30 14 Jan 30 14 Jan zoomed

 

 

 

Osprey City

Here at the Somone Lagoon, the Osprey watching is proving to be absolutely incredible! We arrived here on Saturday 9th January, after travelling for most of the day from Sine Saloum delta. On Sunday we spent most of the day down at the river mouth to watch the influx of Ospreys that usually appear at around the low tide mark. What better way to watch Ospreys than with your feet in the sea!

Osprey watching on the beach

Osprey watching on the beach. Photo by Kayleigh Brookes.

 

We had some fantastic views of Ospreys fishing and flying by us with fish. One of them had caught a flying fish – something the team had not witnessed before! You can see the “wing” of the fish hanging down beneath the Osprey in John’s photo below.

Osprey with a flying fish, photo by John Wright

Osprey with a flying fish, photo by John Wright

 

Although it was still very good, the team commented that not as many Ospreys were coming over the beach as in years before. Perhaps the birds prefer the shallower water in the tidal area of the mangroves, as it would be easier to catch there than in the choppy sea. On Monday morning we decided to take a boat trip out into said mangroves, to see what we could see. Well what we saw was a lot of Ospreys! We were treated with fantastic views of Ospreys fishing and flying by very close to the little boat we hired from local guide, Babucarr. Babucarr was fantastic and did his best to get us optimum views of the Ospreys.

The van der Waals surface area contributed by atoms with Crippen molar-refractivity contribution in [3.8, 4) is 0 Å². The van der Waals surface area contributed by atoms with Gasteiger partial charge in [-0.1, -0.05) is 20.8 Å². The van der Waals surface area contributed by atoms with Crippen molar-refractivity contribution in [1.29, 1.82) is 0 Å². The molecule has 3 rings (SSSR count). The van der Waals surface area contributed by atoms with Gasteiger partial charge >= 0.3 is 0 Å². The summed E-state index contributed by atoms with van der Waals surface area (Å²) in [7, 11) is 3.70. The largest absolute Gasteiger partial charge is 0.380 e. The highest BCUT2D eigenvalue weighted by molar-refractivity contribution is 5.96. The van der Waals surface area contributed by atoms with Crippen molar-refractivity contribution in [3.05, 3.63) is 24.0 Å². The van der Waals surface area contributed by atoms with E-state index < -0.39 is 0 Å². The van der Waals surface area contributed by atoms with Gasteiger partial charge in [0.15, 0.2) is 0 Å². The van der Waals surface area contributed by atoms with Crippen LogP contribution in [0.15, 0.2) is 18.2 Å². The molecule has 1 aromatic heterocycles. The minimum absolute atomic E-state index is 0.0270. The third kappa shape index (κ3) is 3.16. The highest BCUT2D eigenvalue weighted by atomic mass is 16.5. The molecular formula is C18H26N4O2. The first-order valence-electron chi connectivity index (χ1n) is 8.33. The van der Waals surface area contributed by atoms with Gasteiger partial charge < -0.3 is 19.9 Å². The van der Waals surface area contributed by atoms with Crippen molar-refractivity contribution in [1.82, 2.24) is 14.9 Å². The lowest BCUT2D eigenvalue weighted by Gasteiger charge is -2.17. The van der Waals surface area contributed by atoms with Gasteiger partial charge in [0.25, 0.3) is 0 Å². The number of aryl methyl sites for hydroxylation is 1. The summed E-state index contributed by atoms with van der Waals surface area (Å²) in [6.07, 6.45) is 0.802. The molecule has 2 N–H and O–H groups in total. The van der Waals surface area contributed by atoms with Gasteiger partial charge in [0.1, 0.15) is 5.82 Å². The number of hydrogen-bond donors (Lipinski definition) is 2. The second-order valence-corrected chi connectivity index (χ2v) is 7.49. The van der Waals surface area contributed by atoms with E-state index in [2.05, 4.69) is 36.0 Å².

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Tim and the rest of the team left on Tuesday morning to make their way back to Tendaba in The Gambia, where they will be spending two nights, before their flight home on Thursday 14th. It was sad to see them go, as we had had such a brilliant time all together as a group, and would miss them!

Yesterday (Wednesday 13th), Paul, John and I engaged Babucarr’s services again, and chugged off into the Mangroves on a smaller boat.  The morning sun shone brightly down on us, reflecting in the gentle swell of water as it lapped against the boat’s hull. The peace was soon interrupted, though, by so many Ospreys we began to lose count! To say it was amazing is an understatement! John thinks we may have seen 40 birds in total. I didn’t know where to look! Some were fishing, some flying past with fish, others perched in trees and yet more sitting on islands and sand-banks. Here is a wonderful sequence of an Osprey diving and catching a fish, taken by John Wright.